I argued in my article that educational theory is, unlike science’s theory, non-progressive — that a process of elimination of false by true rarely occurs — and I stand by that argument. While today’s schoolchild knows more about electricity than Faraday, more about chemistry than Mendeleyev, and more about genetics than Mendel, it’s unlikely that today’s student of education knows more about education than Froebel, Pestalozzi, or Rousseau. But today’s experienced teacher may well “know” more than these luminaries. The reasons for the contrast between the education student and the practicing teacher lie in the difference between know-how knowledge and know-that knowledge. The know-how knowledge is the practical knowledge behind which “personal theory” is merely a virtus dormitiva — and the practicing teacher’s know-how knowledge may (or may not) be more sophisticated than that of Froebel. The “know that” knowledge is putative knowledge from grand theory; but this latter has offered little progress that I, for one, can discern in education: there has been little conspicuous elimination of the false by the true.

    3. Ad hocery

    Rajagopalan comes to the regrettable (for him) but inevitable conclusion that if all thinking involves some kind of structuring, then “there can be no telling theory from non-theory. I am afraid that that may well be the case” (p. 339). But therein having to conflate theory and non-theory and call them collectively “theory” leads him into all sorts of mental dead-ends, as he confesses when he later says that my term “the hegemony of theory” invites us “to imagine some entity called non-theory in relation to which the generic theory is said to be hegemonic. This is a mind-boggler, to say the least” (p. 350). Well, it boggles one’s mind only if one forces one’s mind to expunge any possibility of something which is not theory.

    In his eagerness to show my inconsistency, Rajagopalan has had to create a world where there is no non-theory. There is, of course, non-theory, and it is to this that Fish (1985) refers when he draws on Hirsch’s notion of “local hermeneutics,” which are particular decisions and calculations “based on an insider’s knowledge of what is likely to be successful in a particular field of practice” (p. 107). These are rules of thumb and good things to try. They are similar to the ad hocery of which I wrote, and to the bricolage discussed by Derrida (1978, p. 285). It is only in the theory-saturated world which Rajagopalan wants to inhabit that practices such as these have to be labeled theory.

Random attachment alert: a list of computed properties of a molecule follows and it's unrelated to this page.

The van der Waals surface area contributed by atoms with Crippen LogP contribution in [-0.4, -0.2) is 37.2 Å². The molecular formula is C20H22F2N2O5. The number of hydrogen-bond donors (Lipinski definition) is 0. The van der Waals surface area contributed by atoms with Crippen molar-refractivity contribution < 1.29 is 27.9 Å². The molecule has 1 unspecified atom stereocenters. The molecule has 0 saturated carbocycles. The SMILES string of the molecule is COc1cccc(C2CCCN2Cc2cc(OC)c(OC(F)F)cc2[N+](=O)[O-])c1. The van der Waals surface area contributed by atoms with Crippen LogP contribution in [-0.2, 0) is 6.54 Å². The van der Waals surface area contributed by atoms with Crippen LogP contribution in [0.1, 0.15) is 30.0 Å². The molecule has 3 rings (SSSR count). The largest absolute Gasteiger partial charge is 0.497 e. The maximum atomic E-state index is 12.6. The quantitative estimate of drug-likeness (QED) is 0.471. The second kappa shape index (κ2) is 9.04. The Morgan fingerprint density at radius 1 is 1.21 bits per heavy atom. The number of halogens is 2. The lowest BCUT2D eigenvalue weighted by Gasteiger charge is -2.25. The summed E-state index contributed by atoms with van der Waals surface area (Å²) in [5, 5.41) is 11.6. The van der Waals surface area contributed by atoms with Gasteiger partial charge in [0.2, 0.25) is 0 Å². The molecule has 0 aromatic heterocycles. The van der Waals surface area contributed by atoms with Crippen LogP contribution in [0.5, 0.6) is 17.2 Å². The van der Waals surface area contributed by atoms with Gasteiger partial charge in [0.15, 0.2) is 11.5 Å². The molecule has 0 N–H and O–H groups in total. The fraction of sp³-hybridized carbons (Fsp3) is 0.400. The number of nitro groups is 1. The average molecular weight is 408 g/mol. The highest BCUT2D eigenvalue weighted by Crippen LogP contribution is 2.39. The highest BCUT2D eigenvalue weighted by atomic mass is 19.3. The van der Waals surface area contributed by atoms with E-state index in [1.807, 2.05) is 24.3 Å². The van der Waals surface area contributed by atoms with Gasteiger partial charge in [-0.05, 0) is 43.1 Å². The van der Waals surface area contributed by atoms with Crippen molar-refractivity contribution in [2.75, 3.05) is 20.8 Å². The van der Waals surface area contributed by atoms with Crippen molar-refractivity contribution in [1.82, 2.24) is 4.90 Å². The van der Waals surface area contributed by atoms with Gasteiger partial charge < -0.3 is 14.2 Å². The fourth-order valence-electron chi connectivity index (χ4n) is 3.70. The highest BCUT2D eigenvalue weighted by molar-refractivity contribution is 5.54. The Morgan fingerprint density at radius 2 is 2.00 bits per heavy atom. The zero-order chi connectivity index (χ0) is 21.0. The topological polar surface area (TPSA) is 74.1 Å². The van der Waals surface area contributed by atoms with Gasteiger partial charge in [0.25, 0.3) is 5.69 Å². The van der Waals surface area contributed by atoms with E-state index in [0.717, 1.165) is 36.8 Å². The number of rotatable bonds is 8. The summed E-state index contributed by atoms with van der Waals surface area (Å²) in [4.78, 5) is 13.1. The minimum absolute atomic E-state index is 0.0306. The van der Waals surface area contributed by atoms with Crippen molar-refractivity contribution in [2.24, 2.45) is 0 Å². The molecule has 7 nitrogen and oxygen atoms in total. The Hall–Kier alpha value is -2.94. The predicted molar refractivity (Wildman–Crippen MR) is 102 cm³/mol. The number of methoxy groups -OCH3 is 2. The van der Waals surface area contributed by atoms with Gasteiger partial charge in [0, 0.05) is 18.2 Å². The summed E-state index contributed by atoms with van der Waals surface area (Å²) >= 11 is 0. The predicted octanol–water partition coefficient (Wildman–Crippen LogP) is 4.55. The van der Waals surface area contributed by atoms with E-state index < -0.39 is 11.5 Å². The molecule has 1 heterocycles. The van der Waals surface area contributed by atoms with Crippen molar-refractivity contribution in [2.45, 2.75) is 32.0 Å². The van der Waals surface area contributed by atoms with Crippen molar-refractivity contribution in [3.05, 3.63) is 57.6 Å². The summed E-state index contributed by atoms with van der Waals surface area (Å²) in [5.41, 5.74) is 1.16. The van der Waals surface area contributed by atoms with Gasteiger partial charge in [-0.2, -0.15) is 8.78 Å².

4. Anti-theory theory

    Rajagopalan critiques what he calls my “anti-theory theory” (p. 344). In having an anti-theory, in other words, I have a theory. I’m contradicting myself again.

    “Anti-theory theory” creates another of those bewitchments of our intelligence by language, a bit like the question, “Since a mirror reverses your image left and right, why doesn’t it reverse it up and down?” The problem is entirely due to the form into which the mind-picture is frozen by the language used to describe it. In concocting “anti-theory theory,” Rajagopalan has given corporeal status to a diverse set of criticisms for the purpose of setting up another of his grand oppositions. Whereas the creation of, for example, anti-heroes and anti-novels is fine, for there are clear reasons for thinking of these things as part of the original category, the invention of “anti-theory theory” is more troublesome. For who says that any set of proximate questions or cognate issues can legitimately be called “theory”? How is it useful (except for the purposes of an oppositional polemic which can then lay self-contradiction charges on theory critics) to draw these critical points inside the now-billowing category of theory alongside, if I remember rightly, seeing, grand theory, looking in the driving mirror, theories of the past, together with all structured thought in the “generic sense”?

    And why add “theory” to “anti-theory” to make “anti-theory theory”? One doesn’t talk of an anti-novel novel, or an anti-hero hero, or anti-matter matter, for the mere use of the prefix makes the subject automatically a sub-set of the category. In spiriting up this tautology, Rajagopalan reveals the real essence of the theory problem: the desire — no, the seemingly deep-rooted need — to explain practical human discourse and behavior with ethereal phenomena which lie beyond the thing itself, for in “anti-theory theory” we have theory as synonym for “mental construction.” In this form, theory always lies behind, undergirding, below, underpinning, or somewhere beyond in some dark, cortical explanatory hinterland. And on this basis one could go on adding “theory” to “anti-theory theory” for ever and ever.

    Conclusion